In the red

Is sovereign the new subprime? Following the recent events in Iceland, Greece and Dubai, Tom Toulson examines the risks to the global economy posed by sovereign debt.

What difference a decade makes. Ten years ago the market for government debt appeared to be dwindling. In 2000, governments worldwide issued a combined total of $250 billion worth of bonds. This year, the UK alone plans to sell £225 billion ($360 billion) of gilts. Governments around the globe are borrowing more because of the financial crisis. Some of them are in serious trouble. Recent events in Iceland, Dubai and Greece have caused concern amongst bond investors over the security of sovereign debt, once thought to be the safest of all asset classes.

Next month, Iceland will take the unusual step of voting on the issue of whether or not to honour a national debt. It is part of the continuing fallout from the Icesave affair. Thousands of UK and Dutch account holders lost their savings when the Icelandic banks, such as Landsbanki, which offered online, high-interest savings accounts, went bust. Though not yet a member of the European Union, Iceland is part of the European Economic Area, which means, in theory, that British and Dutch savers should have been covered by Iceland's deposit guarantee scheme. This protection was at best theoretical because Landsbanki's liabilities far exceeded Iceland's GDP. In June, the British and Dutch governments, in order to compensate their own citizens, made a 15-year loan to Iceland's deposit guarantee fund.

The Icelandic government agreed to repay £2.35 billion to the UK and £1.2 billion to the Netherlands. However, the British and Dutch rejected certain conditions of the repayment deal. The Icelandic government sought parliamentary approval for a compromise proposal. More than a quarter of the electorate signed a petition opposing repayment. The Icelandic President, Olafur Ragnar Grimsson, refused to sign the bill and the parliament voted to hold a referendum on the issue. In response, the ratings agency, Fitch, downgraded the country's credit rating to "junk" status.

The debt is equivalent to a third of Iceland's GDP. The burden works out at around £40,000 per household. Icelanders are being asked to vote for higher taxes and deeper spending cuts, which could cause a rise in unemployment and damage any economic recovery. There is widespread public anger. Why should a bankrupt country be forced to repay rich foreigners for the failure of a private bank? If a British bank had gone bust, would UK taxpayers vote to repay foreigners who lost money banking online?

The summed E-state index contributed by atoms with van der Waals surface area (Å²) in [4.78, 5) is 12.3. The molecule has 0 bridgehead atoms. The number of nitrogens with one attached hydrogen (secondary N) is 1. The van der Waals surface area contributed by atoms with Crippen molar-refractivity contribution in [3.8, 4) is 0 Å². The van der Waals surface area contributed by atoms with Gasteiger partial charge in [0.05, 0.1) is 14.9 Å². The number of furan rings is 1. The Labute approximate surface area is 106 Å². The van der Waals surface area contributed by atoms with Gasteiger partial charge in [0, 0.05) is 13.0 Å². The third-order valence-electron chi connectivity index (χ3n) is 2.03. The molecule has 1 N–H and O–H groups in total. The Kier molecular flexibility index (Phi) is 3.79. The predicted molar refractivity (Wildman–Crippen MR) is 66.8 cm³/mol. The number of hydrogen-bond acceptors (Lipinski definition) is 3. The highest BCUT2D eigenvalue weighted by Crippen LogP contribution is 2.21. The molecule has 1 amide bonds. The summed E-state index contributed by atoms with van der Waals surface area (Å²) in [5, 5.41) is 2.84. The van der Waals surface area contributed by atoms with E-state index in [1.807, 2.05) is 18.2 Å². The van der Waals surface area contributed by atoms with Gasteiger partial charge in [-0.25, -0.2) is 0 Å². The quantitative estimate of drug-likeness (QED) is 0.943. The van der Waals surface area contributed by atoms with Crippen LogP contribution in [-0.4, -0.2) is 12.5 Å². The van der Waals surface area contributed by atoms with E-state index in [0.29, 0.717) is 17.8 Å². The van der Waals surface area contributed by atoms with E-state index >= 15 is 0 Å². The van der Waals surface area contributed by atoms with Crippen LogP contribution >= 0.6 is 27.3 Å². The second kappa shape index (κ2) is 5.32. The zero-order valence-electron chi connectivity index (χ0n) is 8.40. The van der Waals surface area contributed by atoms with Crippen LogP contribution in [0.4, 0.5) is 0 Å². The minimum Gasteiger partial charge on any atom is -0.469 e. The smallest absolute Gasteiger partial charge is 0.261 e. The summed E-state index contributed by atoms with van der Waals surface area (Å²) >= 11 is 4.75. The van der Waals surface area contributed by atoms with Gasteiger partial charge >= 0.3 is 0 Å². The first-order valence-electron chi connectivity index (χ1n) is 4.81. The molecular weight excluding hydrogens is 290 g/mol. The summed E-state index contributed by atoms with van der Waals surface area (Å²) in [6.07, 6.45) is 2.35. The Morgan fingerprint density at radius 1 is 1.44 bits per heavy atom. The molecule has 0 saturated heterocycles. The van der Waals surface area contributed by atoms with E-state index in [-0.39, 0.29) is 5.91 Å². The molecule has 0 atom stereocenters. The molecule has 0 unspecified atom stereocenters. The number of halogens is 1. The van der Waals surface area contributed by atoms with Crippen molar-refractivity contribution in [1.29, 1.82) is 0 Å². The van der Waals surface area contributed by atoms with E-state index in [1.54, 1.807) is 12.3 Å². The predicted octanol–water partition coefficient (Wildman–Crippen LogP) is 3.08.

And yet Iceland may not have much choice. A refusal to repay the debt is likely to lead to international isolation, which the country can ill-afford. Iceland's bid for membership of the EU and its continued access to loans from the International Monetary Fund (IMF) both depend on a resolution of the dispute. Both are also vital to any economic recovery. Iceland is seeking $7 billion in IMF loans, most of which is supposed to come from the Nordic countries. Finland has already warned that the next instalments may not be forthcoming. The Icelanders are well aware of the consequences of being cut off from further funding. For this reason, the outcome of the referendum is by no means certain. 53 per cent of those polled in a Gallup survey said they would support the bill, which requires a simple majority to pass into law.

Iceland's predicament has divided opinion amongst UK financial commentators. Many argue the country should simply pay its debt or face the consequences. Others suggest the UK is bullying a weaker nation into doing what it would not countenance were the roles reversed. The debt in question is less than one hundredth of the amount the UK hopes to borrow from the markets this year. It's possible that we could afford to be a bit more neighbourly. Iceland's lawyers argue that the country is under no legal obligation to make the reimbursement. It is unclear whether its domestic deposit guarantee scheme places the state under enforceable obligations to foreigners.

Iceland is not the only state in recent weeks to deny responsibility for repayments. Dubai recently claimed that the debts of the property company Dubai World could not be passed onto the state. Neighbouring Abu Dhabi intervened to resolve the situation - but for how long? Bond investors are understandably nervous. Could a Western state default? All eyes are on Greece, the eurozone's weakest performer.

In November, the new Greek Finance Minister, George Papaconsantinou, announced that the budget deficit for 2009 would be much more than the government had previously admitted. Instead of the predicted 6 to 8 per cent of the country's economic output, it would in fact be a huge 12.8 per cent, or €30 billion, bringing the total debt level to 110 per cent of GDP. The ratings agency, Fitch, downgraded the country's credit rating to triple B status, Standard & Poor's gave the country a negative credit outlook.

Last week, Mr Papaconstantinou announced plans to cut the deficit to under 3 per cent of GDP by 2012, a highly ambitious target when one considers that it took Greece nine years to achieve a similar reduction in the 1990s. He expects the economy to shrink by 0.3 per cent this year but to grow by 1.5 per cent in 2011 and by 1.9 per cent in 2012. In order to achieve this recovery, Greece plans to borrow €54 billion (£45 billion) of bonds this year. However, the markets are unconvinced by the plans. The cost of insuring against a default on Greek sovereign debt rose to the highest levels since the market was established in 2004. Bond prices fell to their lowest levels in a year, pushing yields up (making borrowing more expensive). Investors have taken the view that the targets for reducing the deficit and for achieving growth are incompatible.